Q: Did you grow up with that feeling of wanting to be somewhere else?
A: I think it's true of a lot of teenagers that you're convinced that life is happening somewhere else. In the film, New York is a mythical goal, in a way. New York is like the green light in "The Great Gatsby." It's the thing on the other shore that, you'll get there and you'll realize, "Oh, it didn't instantly imbue me with the sense of meaning that I thought it would." But I think that's just everybody's journey in life.
I certainly had that feeling of, "Where is the real thing happening?" And then you realize, no, the real thing happened to you.
Q: We've seen plenty of coming-of-age movies that deal with high school angst, teenage infatuations, difficult relationships with parents, yearning to be somewhere else. Were you conscious of trying to avoid cliches we've seen before?
A: I feel like a lot of movies about teenage girls center around one guy – that's the driving thrust of the story. And I love those movies. I love John Hughes. I adore being sucked into that kind of story. But the reality of it is there's never just one guy – if there's a guy at all – and they're all wrong, but they're all right in a different way too. And I felt like I'd never seen something that captured that.
I also feel like your primary relationship is with your parents, and relationships with friends and boyfriends are a way that you express your understanding of love based on what your family is. So it's like a kaleidoscope in a way. I don't consciously think about cliches, but I do think I like to subvert them, particularly with romantic tropes.
Q: Saoirse Ronan's performance in this movie is extraordinary, but I'm guessing, as an Irish actress, she wasn't the first person you had in mind to play a teenager from Sacramento.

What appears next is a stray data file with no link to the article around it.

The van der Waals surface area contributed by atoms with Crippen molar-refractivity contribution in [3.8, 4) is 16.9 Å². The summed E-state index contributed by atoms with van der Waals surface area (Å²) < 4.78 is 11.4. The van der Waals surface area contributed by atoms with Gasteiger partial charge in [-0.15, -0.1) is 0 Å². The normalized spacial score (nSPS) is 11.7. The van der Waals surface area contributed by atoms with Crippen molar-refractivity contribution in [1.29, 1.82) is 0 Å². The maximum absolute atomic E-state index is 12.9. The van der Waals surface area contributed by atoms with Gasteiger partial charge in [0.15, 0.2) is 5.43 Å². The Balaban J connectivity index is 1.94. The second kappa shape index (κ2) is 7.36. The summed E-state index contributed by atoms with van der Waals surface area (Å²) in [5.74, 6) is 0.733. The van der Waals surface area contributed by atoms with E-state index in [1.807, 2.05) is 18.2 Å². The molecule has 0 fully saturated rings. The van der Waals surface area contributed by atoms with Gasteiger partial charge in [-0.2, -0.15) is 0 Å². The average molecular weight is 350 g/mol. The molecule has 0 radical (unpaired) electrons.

A: Her performance is mind-boggling – I can't speak about her without becoming emotional. She transformed herself so fully that you don't see the transformation because you can't see the seams. All you see is this girl. In a way, it almost feels like the quality of finding an unknown. Even though she's Saoirse and she's been nominated for an Oscar twice, there's that same sense of discovery, like, "Holy ... , she can do this too?"
Q: How did you end up casting her?
A: At the Toronto Film Festival in 2015, she was there for "Brooklyn" and I was there for "Maggie's Plan." She'd been given the script and had a strong reaction to it and really wanted to do it. I wanted to meet with her because I think she's amazing, but it's called "Lady Bird," and she would be Lady Bird, and it was this incredible undertaking.
I came to her hotel room with the script and we sat on her couch and drank Cokes and read the entire script out loud. I read every other part and she read Lady Bird, and I knew by Page 2 that she was right. She just had this intensity of emotion and purpose and her intelligence was so in focus that it was instantly funny and heartbreaking. She played it differently than I'd always heard it in my head, but so much better, which is always what you hope an actor does.
Q: You've still got a couple of months to go until this movie comes out. But have you thought yet about what you might want to direct next?
A: I definitely want to keep directing. I loved it. In a way, I felt like it was the most comfortable I've felt and the most uncomfortable at the same time. It takes a long time to write, but I'm writing a lot of things. I'm interested in long careers where you take detours. You have to keep at it. It's a tremendous amount of work, but I can't imagine anything I'd like to do more.